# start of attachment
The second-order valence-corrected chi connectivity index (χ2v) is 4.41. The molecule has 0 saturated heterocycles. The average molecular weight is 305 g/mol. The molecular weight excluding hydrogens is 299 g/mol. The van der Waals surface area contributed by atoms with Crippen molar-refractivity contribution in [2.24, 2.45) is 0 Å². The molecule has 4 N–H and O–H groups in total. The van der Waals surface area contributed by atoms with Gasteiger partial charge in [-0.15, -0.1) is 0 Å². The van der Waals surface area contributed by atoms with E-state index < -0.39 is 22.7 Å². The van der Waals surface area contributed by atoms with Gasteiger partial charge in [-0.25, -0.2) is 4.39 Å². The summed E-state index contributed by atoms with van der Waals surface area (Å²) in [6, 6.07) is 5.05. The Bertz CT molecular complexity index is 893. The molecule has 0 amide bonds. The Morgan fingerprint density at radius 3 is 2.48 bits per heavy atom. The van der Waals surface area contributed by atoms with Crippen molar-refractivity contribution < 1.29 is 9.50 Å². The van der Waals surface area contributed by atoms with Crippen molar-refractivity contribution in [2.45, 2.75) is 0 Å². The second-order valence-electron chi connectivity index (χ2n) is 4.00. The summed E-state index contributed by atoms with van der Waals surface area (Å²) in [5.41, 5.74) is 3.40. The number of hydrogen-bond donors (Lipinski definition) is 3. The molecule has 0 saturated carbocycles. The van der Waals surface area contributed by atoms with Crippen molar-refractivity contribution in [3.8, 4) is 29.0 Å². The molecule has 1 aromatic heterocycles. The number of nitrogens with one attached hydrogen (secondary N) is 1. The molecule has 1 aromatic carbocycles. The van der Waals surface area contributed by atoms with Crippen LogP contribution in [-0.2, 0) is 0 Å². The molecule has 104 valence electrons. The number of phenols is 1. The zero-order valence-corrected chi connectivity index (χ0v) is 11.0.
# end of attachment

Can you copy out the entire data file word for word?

The second-order valence-corrected chi connectivity index (χ2v) is 4.41. The molecule has 0 saturated heterocycles. The average molecular weight is 305 g/mol. The molecular weight excluding hydrogens is 299 g/mol. The van der Waals surface area contributed by atoms with Crippen molar-refractivity contribution in [2.24, 2.45) is 0 Å². The molecule has 4 N–H and O–H groups in total. The van der Waals surface area contributed by atoms with Gasteiger partial charge in [-0.15, -0.1) is 0 Å². The van der Waals surface area contributed by atoms with E-state index < -0.39 is 22.7 Å². The van der Waals surface area contributed by atoms with Gasteiger partial charge in [-0.25, -0.2) is 4.39 Å². The summed E-state index contributed by atoms with van der Waals surface area (Å²) in [6, 6.07) is 5.05. The Bertz CT molecular complexity index is 893. The molecule has 0 amide bonds. The Morgan fingerprint density at radius 3 is 2.48 bits per heavy atom. The van der Waals surface area contributed by atoms with Crippen molar-refractivity contribution < 1.29 is 9.50 Å². The van der Waals surface area contributed by atoms with Crippen molar-refractivity contribution in [2.45, 2.75) is 0 Å². The second-order valence-electron chi connectivity index (χ2n) is 4.00. The summed E-state index contributed by atoms with van der Waals surface area (Å²) in [5.41, 5.74) is 3.40. The number of hydrogen-bond donors (Lipinski definition) is 3. The molecule has 0 saturated carbocycles. The van der Waals surface area contributed by atoms with Crippen molar-refractivity contribution in [3.8, 4) is 29.0 Å². The molecule has 1 aromatic heterocycles. The number of nitrogens with one attached hydrogen (secondary N) is 1. The molecule has 1 aromatic carbocycles. The van der Waals surface area contributed by atoms with Crippen LogP contribution in [-0.2, 0) is 0 Å². The molecule has 104 valence electrons. The number of phenols is 1. The zero-order valence-corrected chi connectivity index (χ0v) is 11.0.